The document that contains the COLLECTED set of meta data that
maps units, individuals, locations and postal delivery information is classified.

Anyone with family in the service knows that they can sent to
PFC Joe Soldier APO/FPO/DPO and it gets delivered.

See: https://www.usps.com/ship/apo-... [usps.com]
Also see: http://en.wikipedia.org/wiki/M... [wikipedia.org]
And see: http://www.dtic.mil/whs/direct... [dtic.mil]

The classified document is classified not because of the the individual line entry
it is "the collection of meta data entries" that gets stamped. Apparently some of
the locations of some of the units are classified a little or a lot. Layers of routing contain layers
of security management for each of the associated documents.

Unlike SMTP mail there are no progress stamps.... for good reasons.

The analysis of the security risks associated with these documents predates
modern large data analysis tools. And may need to be reconsidered in light
of modern statistical analysis. i.e. Local agencies that have the tools to collect
meta data could use that equipment under the guise of training to spy on family
of active duty service and pose a national security risk. This risk IMO is inherent
in both phone and other digital connection data.

To speculate further is foolish for me....

Tower "Dumps" does not contain location! (-1)

Anonymous Coward | about a month and a half ago | (#47406535)

This is a real misconception. Phones do not broadcast their exact location to the towers in any wireless technology (although it is talked about making this easier in 5G). There are billions being spent by networks on geolocation algorithms (tools for optimization engineers) and right now you have no way of getting a better approximation than maybe half a mile square without using other sources of data.

What you can say about a user from call traces
1) a call is being made
2) who is making the call
3) the control signalling (handover requests, nieghbour cell measurments etc) to maintain the call

That's about it.

Sorry for pointing out what might be a detail (it's still an intrusive act), but this is slashdot after all.

Re:Tower "Dumps" does not contain location! (1)

Anonymous Coward | about a month and a half ago | (#47406587)

Except where the towers have antenna pointing in different directions. Tower A see your in one direction B in another, add in tower C and its trivial to find you. Where do you see a mobile phone tower with only 1 antenna?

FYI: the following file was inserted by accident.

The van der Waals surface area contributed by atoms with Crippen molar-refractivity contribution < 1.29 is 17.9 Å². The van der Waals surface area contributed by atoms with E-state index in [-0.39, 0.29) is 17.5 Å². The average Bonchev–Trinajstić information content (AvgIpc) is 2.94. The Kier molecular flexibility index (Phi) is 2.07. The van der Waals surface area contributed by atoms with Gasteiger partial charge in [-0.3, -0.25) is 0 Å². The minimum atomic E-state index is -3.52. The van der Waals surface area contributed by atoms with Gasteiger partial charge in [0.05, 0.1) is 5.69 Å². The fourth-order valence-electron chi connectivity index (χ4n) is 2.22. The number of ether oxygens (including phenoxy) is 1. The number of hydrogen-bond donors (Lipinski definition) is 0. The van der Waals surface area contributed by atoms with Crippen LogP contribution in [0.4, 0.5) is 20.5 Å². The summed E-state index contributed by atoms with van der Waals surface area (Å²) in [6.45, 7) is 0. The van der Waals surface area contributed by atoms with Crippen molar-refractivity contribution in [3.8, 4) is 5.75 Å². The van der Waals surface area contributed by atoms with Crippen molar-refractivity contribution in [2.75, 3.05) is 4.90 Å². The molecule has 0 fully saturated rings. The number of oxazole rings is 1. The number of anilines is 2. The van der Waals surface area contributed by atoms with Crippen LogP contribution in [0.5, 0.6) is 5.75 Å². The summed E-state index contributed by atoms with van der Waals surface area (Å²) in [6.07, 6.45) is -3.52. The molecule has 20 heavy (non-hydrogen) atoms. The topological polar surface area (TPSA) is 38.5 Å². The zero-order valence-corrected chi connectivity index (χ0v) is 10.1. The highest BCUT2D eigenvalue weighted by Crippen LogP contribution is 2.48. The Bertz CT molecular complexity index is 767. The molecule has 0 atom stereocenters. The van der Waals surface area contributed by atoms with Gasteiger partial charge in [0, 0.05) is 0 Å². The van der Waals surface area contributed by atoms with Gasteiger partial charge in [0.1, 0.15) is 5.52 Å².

Re:Tower "Dumps" does not contain location! (0)

Anonymous Coward | about a month and a half ago | (#47406653)

It's not trivial. If you know how to do it, please patent it, form a company quickly and do it - you'll be a multi-millionaire in a couple of months. There are legions of math PhDs trying to come up with a solution.

Triangulation as you suggest only if you have constant measurements being made on your neighbours cells. They are not constantly being made, I assure you of this.

Re:Tower "Dumps" does not contain location! (2)

RabidReindeer (2625839) | about a month and a half ago | (#47406853)

It's not trivial. If you know how to do it, please patent it, form a company quickly and do it - you'll be a multi-millionaire in a couple of months. There are legions of math PhDs trying to come up with a solution.

Triangulation as you suggest only if you have constant measurements being made on your neighbours cells. They are not constantly being made, I assure you of this.

You are very wrong.

Coarse-grained "GPS" done to 1000-meter accuracy using 3 cell phone towers is a process known as "trilateration". It is extremely common. Some Sprint phones, in fact used it even though they were built on chipsets containing true (satellite) GPS, because the GPS chips pulled too much power. GPS could not be switched on on those phones even by custom apps. Only the 911 call mechanism could use it.

Re: Tower "Dumps" does not contain location! (0)

Anonymous Coward | about a month and a half ago | (#47406917)

Did you not read his previous comment where he said "the closest you'll get is about half a mile square"?

He's not saying you can't get a coarse location, he's saying you can't get a precise location.

Re: Tower "Dumps" does not contain location! (1)